In Which I Demonstrate How a Brief Semi-Rant Can Be Made Awkward to Answer Through Referencing Unpublished Work
One of the things I've been thinking about is an argument from the way ideas can be embedded in the world to the role of imagination in philosophical practice. If More's Utopia, say, can be a philosophical text, maybe an actual built environment can be read as philosophy; and given this conjecture, visionary play with the idea of a place, on the model of Utopia or on a grander scale e.g. Globus Cassus, can be read as metaphilosophy, as imaginatively pushing the bourdaries of the possibility space within which we conduct arguments, the background conceptions of 'making sense' which are presupposed by an enterprise of seeking to engage in rational argumentation. All of which points to imagination as an underappreciated philosophical tool within a tradition unduly hostile to it.
It's with this in mind (and my recent discovery of the work of Michel de Certeau) that I read the latest dispatch from the Campaign Against Ratiocination In Political Discourse: 'choice editing', I learn, is the sinister term du jour for forcing people to do what you want by making alternatives inaccessible. I've voiced objection before to the 'nudge' concept of designed-in coercion on the obvious grounds that when pursued in lieu of meaningful debate (and M.P.s seldom manage to have one of those even with each other) it's insidious, patronising, arrogant—and all the other vices brought together under the term 'illiberal'. Besides that, though, I'm now inclined to see it as an assault on imagination: it's an anti-visionary approach, designed to narrow the mind.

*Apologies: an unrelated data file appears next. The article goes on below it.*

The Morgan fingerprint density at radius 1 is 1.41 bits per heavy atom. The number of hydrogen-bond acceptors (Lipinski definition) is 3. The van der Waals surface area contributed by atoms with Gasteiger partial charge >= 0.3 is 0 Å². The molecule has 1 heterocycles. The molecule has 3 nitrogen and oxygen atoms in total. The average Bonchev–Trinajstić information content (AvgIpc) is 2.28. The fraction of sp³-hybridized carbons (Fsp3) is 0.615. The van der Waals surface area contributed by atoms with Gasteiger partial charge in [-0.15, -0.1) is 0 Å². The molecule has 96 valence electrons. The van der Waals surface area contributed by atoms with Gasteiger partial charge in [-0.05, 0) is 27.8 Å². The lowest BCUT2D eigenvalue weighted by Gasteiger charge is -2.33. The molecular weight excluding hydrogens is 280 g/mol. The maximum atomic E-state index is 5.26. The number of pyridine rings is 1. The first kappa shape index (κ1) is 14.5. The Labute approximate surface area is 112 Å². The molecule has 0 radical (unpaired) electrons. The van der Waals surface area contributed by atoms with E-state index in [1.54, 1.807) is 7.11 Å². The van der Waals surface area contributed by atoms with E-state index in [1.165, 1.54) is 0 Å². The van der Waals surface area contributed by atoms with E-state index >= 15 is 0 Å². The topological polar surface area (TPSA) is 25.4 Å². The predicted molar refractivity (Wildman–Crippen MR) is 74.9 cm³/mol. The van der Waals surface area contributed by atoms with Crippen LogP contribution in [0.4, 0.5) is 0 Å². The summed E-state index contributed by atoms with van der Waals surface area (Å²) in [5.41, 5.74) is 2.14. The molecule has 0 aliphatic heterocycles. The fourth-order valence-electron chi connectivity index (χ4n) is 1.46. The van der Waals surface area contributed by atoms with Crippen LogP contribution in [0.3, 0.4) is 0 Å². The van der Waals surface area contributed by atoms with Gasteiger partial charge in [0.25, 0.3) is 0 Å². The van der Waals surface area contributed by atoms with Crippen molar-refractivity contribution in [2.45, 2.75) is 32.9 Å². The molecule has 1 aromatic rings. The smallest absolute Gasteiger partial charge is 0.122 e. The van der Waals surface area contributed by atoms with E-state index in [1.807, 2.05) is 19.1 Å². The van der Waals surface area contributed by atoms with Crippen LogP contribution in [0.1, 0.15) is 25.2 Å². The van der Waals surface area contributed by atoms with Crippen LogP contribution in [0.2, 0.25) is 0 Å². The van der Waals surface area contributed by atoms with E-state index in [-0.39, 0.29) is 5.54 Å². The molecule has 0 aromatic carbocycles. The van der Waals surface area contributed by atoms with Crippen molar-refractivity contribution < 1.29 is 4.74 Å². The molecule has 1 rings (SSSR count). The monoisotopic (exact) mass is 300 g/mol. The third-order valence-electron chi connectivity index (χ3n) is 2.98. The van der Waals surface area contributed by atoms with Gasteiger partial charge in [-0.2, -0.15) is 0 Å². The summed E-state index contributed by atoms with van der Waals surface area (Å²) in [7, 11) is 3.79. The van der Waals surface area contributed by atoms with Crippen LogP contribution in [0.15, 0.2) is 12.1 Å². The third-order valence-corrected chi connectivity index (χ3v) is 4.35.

Environmentalism has made social engineering fashionable again, but in a remarkably pessimistic form: actual attempts at creating utopian social orders have not necessarily fostered expansion of thought (Newspeak wasn't conceived of in a vacuum), but utopian literature has tended to be visionary, to want to show you how the world might otherwise be and how sheer human agency might get it there... And then we have this, with the same template but no vision beyond urgent frugality in the name of retaining the same climate as at present.
I don't actually think visionary imagination and environmental utopia are in any way incompatible; this just isn't a suitable political... climate for their union. It would be a shame if defending imagination as part of a Millian conception of the good life, and moreover as a condition of doing philosophy, were to set one at odds with the environmental movement, but the Globus is rather in their court.